Japanese internment

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by TaylorSpeegle
Last updated 5 years ago

Discipline:
Social Studies
Subject:
World War II
Grade:
11

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Japanese internment

-Overcrowded-No plumbing-Long lines for food and bathroom use-Only allowed to bring a few possessions from home-Lived in barracks, small room cells with entire families living in one room-Often families got separated and put in different camps-Barbed wire perimeters-U.S. military guarded the perimeter-Attempted to mimic Japanese way of life, giving them newspapers, schools, medical care, and some interns did work for the government-Small portions of food lacking nutrients-2/3 of the campers were American citizens, 1/2 were children

The Beginning

-After almost 2 years after the signing of the Executive Order 9066, President Franklin D. Roosevelt rescinded the order in 1944. -The last internment camp was closed in 1945.-Interns could leave the concentration camps if they enlisted in the U.S. Army. Only 1,200 interns took the opportunity.-Over 5,000 renounced their citizenship after released from the camps-Only 10 people convicted of being Japanese spies, none were full Japanese-US Congress gave $20,000 to each of the 60,000 survivors-Civil Liberties Act of 1988 that acknowledged that a "grave injustice was done."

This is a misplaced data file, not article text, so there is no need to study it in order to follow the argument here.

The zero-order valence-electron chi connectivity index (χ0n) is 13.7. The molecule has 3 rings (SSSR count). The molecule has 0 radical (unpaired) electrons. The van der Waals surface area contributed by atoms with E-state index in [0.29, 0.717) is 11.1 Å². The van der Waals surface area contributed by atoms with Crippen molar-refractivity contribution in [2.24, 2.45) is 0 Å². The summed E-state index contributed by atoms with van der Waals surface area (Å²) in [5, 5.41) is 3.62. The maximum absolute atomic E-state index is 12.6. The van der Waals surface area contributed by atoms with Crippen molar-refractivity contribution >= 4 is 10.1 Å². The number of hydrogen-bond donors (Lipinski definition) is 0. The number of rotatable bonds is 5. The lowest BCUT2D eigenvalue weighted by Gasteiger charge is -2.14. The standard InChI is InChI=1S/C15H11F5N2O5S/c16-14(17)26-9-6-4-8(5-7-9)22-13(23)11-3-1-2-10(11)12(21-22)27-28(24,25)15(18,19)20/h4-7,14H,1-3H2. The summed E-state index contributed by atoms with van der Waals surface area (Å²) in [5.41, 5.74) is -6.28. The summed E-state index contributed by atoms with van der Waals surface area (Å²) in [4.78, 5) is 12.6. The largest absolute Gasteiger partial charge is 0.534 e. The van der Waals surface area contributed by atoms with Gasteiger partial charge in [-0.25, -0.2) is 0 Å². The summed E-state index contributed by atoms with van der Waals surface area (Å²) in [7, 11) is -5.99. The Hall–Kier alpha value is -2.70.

-February 19th, 1942 Roosevelt signed the Executive Order 9066 because he saw the Japanese in America as a threat fearing that they were spying for Japan-The order rounded up 120,000 Americans of Japanese heritage and put them into one of the 10 internment camps- The camps were in California, Idaho, Utah, Arizona, Wyoming, Colorado, and Arkansas-The order was fueled by farmers who competed against Japanese laborors, politicians who sided with anti-Japanese programs, and the public who was upset over by the Japanese attack of Pearl Harbor

Aftermath

Citations

"Japanese Relocation Centers." Infoplease. Infoplease, n.d. Web. 05 June 2014. .

Conditions

Daily Life in Japanese Internment Camp

Japanese Americans

Japanese Internment Camps


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